Pregnancy can bring on a heightened sense of smell. Perfume is worn for pleasing the sense of smell, not the taste nor hearing (because it may be loud). Please be mindful of this if you wear perfume around women who are expecting.
Reawaken your Olfactory Senses
What is the best thing to smell between smelling and testing perfumes? Through questioning many perfumers, sales assistants, and perfume bloggers, there are different things that help different people. Some include coffee beans (although there is no scientific evidence to suggest this works), fresh air, smoking a cigarette, woollen fabric, your own body under your shirt or nothing at all. What we recommend is for you not to take up smoking, but to take a tea break between smelling five to ten perfumes. Sit down, have a cuppa, relax for 10 minutes. Then start smelling your scents again.
– Image source.
David Beckham is an avid tea drinker, which may help his olfactory senses between his and Mrs Beckham’s many fragrances.
Solutions in Perfume
- Solid perfumes are the lightest but could contain up to 8% essential oils. It will only be smelt on you by you or someone who is up close and personal with you. They make you feel very sensual and seductive when applied and throughout the day when you smell your wrist. They are more intimate and your lover will think it is your natural scent. Now that is sexy. Solid perfumes can come in a small pot or kept on the body in a small pendant and will not spill. A great book I recommend on solid perfumes, is Scents & Sensibilities by Mandy Aftel.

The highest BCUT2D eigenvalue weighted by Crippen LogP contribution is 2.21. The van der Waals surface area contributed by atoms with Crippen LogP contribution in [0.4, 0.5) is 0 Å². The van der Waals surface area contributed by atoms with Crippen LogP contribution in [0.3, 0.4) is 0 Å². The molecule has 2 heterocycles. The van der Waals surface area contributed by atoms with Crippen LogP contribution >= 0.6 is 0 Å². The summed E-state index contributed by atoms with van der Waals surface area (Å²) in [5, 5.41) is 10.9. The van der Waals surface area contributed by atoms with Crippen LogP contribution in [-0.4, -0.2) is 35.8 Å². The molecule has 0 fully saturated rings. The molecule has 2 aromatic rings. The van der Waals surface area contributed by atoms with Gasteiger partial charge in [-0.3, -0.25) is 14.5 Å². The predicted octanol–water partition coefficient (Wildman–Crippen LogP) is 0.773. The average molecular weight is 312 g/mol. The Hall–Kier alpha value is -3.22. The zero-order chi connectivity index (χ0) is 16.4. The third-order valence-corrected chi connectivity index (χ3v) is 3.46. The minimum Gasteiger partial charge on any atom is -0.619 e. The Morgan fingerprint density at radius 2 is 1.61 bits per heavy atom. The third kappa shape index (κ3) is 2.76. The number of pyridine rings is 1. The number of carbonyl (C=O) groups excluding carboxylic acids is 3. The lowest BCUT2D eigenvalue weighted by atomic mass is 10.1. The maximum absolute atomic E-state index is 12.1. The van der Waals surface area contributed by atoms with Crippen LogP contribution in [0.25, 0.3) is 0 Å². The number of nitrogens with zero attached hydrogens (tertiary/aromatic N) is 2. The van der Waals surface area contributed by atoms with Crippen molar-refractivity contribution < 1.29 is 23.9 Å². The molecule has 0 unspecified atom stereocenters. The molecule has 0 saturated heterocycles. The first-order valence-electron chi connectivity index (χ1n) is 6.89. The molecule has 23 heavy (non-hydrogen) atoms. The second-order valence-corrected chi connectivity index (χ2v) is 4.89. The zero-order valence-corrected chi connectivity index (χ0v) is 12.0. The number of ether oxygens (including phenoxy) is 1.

- Eau de Cologne or ‘Cologne’ (EDC) holds a concentration of 2-5% essential oils.
- Eau de Toilette (EDT) is around 10% essential oils.
- Eau de Parfum (EDP) somewhere around 15-18% essential oils.
- Parfum, also known as ‘Extrait’ or ‘Concentrate’ holds at least 25% essential oils, hence their expense and long lasting on the skin.
Storing your Perfume